1. EDIT THE MEME – Please do not take the original meme, alter it so it is correct and submit it as a comment. This usually hurts the original poster’s feelings and people perceive it as you being a show-off know-it-all.
  2. DON’T BE PASSIVE-AGGRESSIVE – Do not write a post or share a meme on your own wall about misspelled memes or comments. Your friend will know it is about him/her and it will hurt their feelings. Also..if you’re a strawberry lover – don’t immediately post a pro-strawberry/anti-orange post right after your friend posts something about oranges. Again, people take their beliefs seriously and it could be seen as an attack. Remember how strongly you felt about their meme? They will feel the same about yours.
  3. AGGRESSIVELY DISAGREE.  If you disagree with the message, don’t write several posts in a row linking webpages and urls to prove the original poster wrong.  It gives them no chance to respond.  It is viewed as an aggressive attack.  There are times when you can politely disagree on social media. Maybe it isn’t an issue your friend is passionate about, and it is just info she/he shared.  The info is incorrect.  The best approach is to ask questions.  “I’ve seen this meme shared before, but it is misleading. Would you like me to share an article about it?”  If you’re friend says “No” then ignore or hide the post.  If she says yes, then share the article.  Share one article/post at a time and give the original poster a chance to reply before posting more information.

LAST, but certainly NOT least… What if YOU are the one who is always having your posts corrected?

Ask yourself – is this only with certain types of posts (political, etc)?
Is it always the same person or people?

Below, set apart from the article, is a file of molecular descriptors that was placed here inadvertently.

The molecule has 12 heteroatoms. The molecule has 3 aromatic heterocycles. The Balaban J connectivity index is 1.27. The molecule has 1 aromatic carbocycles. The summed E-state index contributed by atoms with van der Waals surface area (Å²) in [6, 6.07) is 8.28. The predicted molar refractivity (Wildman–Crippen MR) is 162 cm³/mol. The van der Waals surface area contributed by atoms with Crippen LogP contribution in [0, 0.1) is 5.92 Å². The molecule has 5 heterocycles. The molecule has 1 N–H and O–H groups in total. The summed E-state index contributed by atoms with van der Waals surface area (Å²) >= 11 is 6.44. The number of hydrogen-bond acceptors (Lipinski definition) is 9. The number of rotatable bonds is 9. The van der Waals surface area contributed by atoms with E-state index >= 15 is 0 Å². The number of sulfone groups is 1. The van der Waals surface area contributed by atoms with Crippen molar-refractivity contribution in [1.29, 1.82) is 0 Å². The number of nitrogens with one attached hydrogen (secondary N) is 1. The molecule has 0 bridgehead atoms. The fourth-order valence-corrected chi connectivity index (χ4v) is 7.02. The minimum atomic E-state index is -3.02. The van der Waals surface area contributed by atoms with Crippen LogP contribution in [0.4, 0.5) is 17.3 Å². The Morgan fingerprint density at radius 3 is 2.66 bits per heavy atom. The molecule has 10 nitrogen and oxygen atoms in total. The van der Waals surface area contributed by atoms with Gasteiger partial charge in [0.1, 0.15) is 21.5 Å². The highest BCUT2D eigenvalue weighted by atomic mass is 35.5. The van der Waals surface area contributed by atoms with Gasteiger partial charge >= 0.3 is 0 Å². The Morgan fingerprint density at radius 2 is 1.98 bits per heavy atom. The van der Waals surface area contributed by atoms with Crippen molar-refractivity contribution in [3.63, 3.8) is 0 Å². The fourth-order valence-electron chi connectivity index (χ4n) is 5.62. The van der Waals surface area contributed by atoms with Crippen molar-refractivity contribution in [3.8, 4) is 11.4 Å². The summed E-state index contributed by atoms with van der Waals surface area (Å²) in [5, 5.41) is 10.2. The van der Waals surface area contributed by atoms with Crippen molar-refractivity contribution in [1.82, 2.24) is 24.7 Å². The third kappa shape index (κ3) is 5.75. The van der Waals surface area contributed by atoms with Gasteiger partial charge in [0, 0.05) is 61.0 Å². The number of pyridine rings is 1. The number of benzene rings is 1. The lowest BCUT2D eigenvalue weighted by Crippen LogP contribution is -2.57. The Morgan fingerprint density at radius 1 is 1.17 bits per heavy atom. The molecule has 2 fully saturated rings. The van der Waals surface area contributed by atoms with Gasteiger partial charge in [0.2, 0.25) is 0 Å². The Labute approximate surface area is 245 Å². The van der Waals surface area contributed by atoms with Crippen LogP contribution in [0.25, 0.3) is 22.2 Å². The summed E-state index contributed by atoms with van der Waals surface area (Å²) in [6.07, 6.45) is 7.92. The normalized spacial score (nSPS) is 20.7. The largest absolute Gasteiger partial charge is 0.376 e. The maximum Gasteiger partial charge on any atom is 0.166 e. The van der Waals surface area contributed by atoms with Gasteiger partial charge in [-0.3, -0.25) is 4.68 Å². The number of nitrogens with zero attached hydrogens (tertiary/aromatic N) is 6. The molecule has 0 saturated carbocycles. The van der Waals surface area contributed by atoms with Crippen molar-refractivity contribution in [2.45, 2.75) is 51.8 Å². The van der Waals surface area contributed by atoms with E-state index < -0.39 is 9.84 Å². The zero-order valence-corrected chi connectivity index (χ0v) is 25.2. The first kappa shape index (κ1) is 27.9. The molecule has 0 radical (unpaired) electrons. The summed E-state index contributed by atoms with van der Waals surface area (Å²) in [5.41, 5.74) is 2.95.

If it is, you can block them from posts that you feel will aggravate them.  You can create group lists for specific people (“Pro-Oranges” for example) and block them if you post anything about strawberries.
You can choose to  NOT post anything that you know others will find controversial.
You can unfriend those who cannot stop correcting you.
If that friend is another Aspie, just be aware he/she may not even realize that what they are doing is hurtful.

Most of the aspies I know love to be right.  Just remember, sometimes – always being right can sometimes be socially wrong.

6 thoughts on “Being right is sometimes wrong.

  1. I don’t correct spelling or other minor details but if someone posts misinformation I do feel compelled to correct them. Also if someone posts something hateful targeting a specific group, it’s hard for me to look the other way. And I do sometimes become embroiled in online debates.

  2. Yes! Thank you for the wonderful ideas in “Being right is sometimes wrong” and the manner in which you share them. Keep writing! All of us need to hear your voice.

  3. Reblogged this on Just me being curious and commented:
    This beautiful post is just that: beautiful to me. God, the Bible, Jesus, Church, Religion, none of that gets a mention here. And this thought crossed my mind while I read …

    Why don’t we just stop using (all those “God-speak” words above) as a reason – a righteous excuse – for all the infighting on the God-blogs?

    Because it’s not all about being right. Is it?

  4. My 12 year old son is the “correction” police… he is beginning to learn how to let things pass without comment because really.. who gives a rats ass if it’s completely correct. He asks me what time it is, I round up or down to say – 3:15, he comes out and checks the clock and tells me I was wrong and its actually 313 or 314….and when I give him the gears about it he looks at me with that sweet little face and says ” but mom… I just want you to be the best you can be”… gotta have a sense of humour while teaching them how to get along in a NT world… btw.. I love his line and now find myself using it with friends..haha!